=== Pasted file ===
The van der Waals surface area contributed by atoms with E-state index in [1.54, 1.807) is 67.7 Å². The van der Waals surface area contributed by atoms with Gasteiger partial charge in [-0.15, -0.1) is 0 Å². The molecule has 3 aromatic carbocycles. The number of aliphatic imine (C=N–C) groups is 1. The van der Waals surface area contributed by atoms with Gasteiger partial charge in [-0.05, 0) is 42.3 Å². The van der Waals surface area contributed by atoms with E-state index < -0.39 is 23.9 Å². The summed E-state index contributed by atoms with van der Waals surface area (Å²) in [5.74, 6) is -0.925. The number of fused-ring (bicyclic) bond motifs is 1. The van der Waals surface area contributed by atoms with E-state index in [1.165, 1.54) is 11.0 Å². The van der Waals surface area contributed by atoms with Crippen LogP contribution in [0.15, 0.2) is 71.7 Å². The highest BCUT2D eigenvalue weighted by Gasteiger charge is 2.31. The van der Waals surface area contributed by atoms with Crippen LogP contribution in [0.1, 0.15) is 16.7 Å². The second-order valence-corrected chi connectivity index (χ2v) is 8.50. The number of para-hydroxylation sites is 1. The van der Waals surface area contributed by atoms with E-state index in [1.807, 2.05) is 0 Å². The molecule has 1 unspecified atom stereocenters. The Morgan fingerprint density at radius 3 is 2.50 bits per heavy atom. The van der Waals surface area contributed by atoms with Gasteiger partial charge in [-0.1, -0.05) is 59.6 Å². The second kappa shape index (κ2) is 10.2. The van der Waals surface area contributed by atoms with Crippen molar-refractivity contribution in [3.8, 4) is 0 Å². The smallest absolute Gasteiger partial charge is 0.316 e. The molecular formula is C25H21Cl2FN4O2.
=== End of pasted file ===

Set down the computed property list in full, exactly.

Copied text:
The van der Waals surface area contributed by atoms with E-state index in [1.54, 1.807) is 67.7 Å². The van der Waals surface area contributed by atoms with Gasteiger partial charge in [-0.15, -0.1) is 0 Å². The molecule has 3 aromatic carbocycles. The number of aliphatic imine (C=N–C) groups is 1. The van der Waals surface area contributed by atoms with Gasteiger partial charge in [-0.05, 0) is 42.3 Å². The van der Waals surface area contributed by atoms with E-state index < -0.39 is 23.9 Å². The summed E-state index contributed by atoms with van der Waals surface area (Å²) in [5.74, 6) is -0.925. The number of fused-ring (bicyclic) bond motifs is 1. The van der Waals surface area contributed by atoms with E-state index in [1.165, 1.54) is 11.0 Å². The van der Waals surface area contributed by atoms with Crippen LogP contribution in [0.15, 0.2) is 71.7 Å². The highest BCUT2D eigenvalue weighted by Gasteiger charge is 2.31. The van der Waals surface area contributed by atoms with Crippen LogP contribution in [0.1, 0.15) is 16.7 Å². The second-order valence-corrected chi connectivity index (χ2v) is 8.50. The number of para-hydroxylation sites is 1. The van der Waals surface area contributed by atoms with E-state index in [1.807, 2.05) is 0 Å². The molecule has 1 unspecified atom stereocenters. The Morgan fingerprint density at radius 3 is 2.50 bits per heavy atom. The van der Waals surface area contributed by atoms with Gasteiger partial charge in [-0.1, -0.05) is 59.6 Å². The second kappa shape index (κ2) is 10.2. The van der Waals surface area contributed by atoms with Crippen molar-refractivity contribution in [3.8, 4) is 0 Å². The smallest absolute Gasteiger partial charge is 0.316 e. The molecular formula is C25H21Cl2FN4O2.